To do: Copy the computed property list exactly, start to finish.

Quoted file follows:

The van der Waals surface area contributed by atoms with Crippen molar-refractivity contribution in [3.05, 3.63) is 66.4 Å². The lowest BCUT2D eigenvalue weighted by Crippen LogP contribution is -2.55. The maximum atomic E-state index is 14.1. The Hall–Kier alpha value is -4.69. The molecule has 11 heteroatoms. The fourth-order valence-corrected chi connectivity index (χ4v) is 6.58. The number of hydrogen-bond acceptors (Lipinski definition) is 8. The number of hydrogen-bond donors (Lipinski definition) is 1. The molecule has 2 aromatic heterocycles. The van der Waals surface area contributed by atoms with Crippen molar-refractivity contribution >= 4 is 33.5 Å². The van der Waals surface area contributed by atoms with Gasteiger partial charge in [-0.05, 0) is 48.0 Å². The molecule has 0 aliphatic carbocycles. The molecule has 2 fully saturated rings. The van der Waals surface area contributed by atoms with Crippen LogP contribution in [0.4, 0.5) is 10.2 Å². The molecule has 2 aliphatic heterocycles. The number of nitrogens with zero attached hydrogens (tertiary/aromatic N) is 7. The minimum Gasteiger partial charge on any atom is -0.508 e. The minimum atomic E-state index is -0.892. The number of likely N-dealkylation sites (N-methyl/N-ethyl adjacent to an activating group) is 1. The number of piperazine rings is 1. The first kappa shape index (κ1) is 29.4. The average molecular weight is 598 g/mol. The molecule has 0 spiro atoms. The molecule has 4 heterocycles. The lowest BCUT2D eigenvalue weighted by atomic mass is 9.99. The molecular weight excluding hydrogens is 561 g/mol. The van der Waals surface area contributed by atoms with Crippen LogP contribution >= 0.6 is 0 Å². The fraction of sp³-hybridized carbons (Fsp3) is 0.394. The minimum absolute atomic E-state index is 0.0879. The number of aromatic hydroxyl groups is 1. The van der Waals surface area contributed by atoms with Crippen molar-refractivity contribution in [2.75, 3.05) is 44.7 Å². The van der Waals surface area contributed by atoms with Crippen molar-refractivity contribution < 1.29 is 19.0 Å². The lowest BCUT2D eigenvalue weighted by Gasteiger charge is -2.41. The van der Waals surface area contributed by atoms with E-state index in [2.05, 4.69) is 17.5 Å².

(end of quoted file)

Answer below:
The van der Waals surface area contributed by atoms with Crippen molar-refractivity contribution in [3.05, 3.63) is 66.4 Å². The lowest BCUT2D eigenvalue weighted by Crippen LogP contribution is -2.55. The maximum atomic E-state index is 14.1. The Hall–Kier alpha value is -4.69. The molecule has 11 heteroatoms. The fourth-order valence-corrected chi connectivity index (χ4v) is 6.58. The number of hydrogen-bond acceptors (Lipinski definition) is 8. The number of hydrogen-bond donors (Lipinski definition) is 1. The molecule has 2 aromatic heterocycles. The van der Waals surface area contributed by atoms with Crippen molar-refractivity contribution >= 4 is 33.5 Å². The van der Waals surface area contributed by atoms with Gasteiger partial charge in [-0.05, 0) is 48.0 Å². The molecule has 0 aliphatic carbocycles. The molecule has 2 fully saturated rings. The van der Waals surface area contributed by atoms with Crippen LogP contribution in [0.4, 0.5) is 10.2 Å². The molecule has 2 aliphatic heterocycles. The number of nitrogens with zero attached hydrogens (tertiary/aromatic N) is 7. The minimum Gasteiger partial charge on any atom is -0.508 e. The minimum atomic E-state index is -0.892. The number of likely N-dealkylation sites (N-methyl/N-ethyl adjacent to an activating group) is 1. The number of piperazine rings is 1. The first kappa shape index (κ1) is 29.4. The average molecular weight is 598 g/mol. The molecule has 0 spiro atoms. The molecule has 4 heterocycles. The lowest BCUT2D eigenvalue weighted by atomic mass is 9.99. The molecular weight excluding hydrogens is 561 g/mol. The van der Waals surface area contributed by atoms with Crippen LogP contribution >= 0.6 is 0 Å². The fraction of sp³-hybridized carbons (Fsp3) is 0.394. The minimum absolute atomic E-state index is 0.0879. The number of aromatic hydroxyl groups is 1. The van der Waals surface area contributed by atoms with Crippen molar-refractivity contribution in [2.75, 3.05) is 44.7 Å². The van der Waals surface area contributed by atoms with Crippen molar-refractivity contribution < 1.29 is 19.0 Å². The lowest BCUT2D eigenvalue weighted by Gasteiger charge is -2.41. The van der Waals surface area contributed by atoms with E-state index in [2.05, 4.69) is 17.5 Å².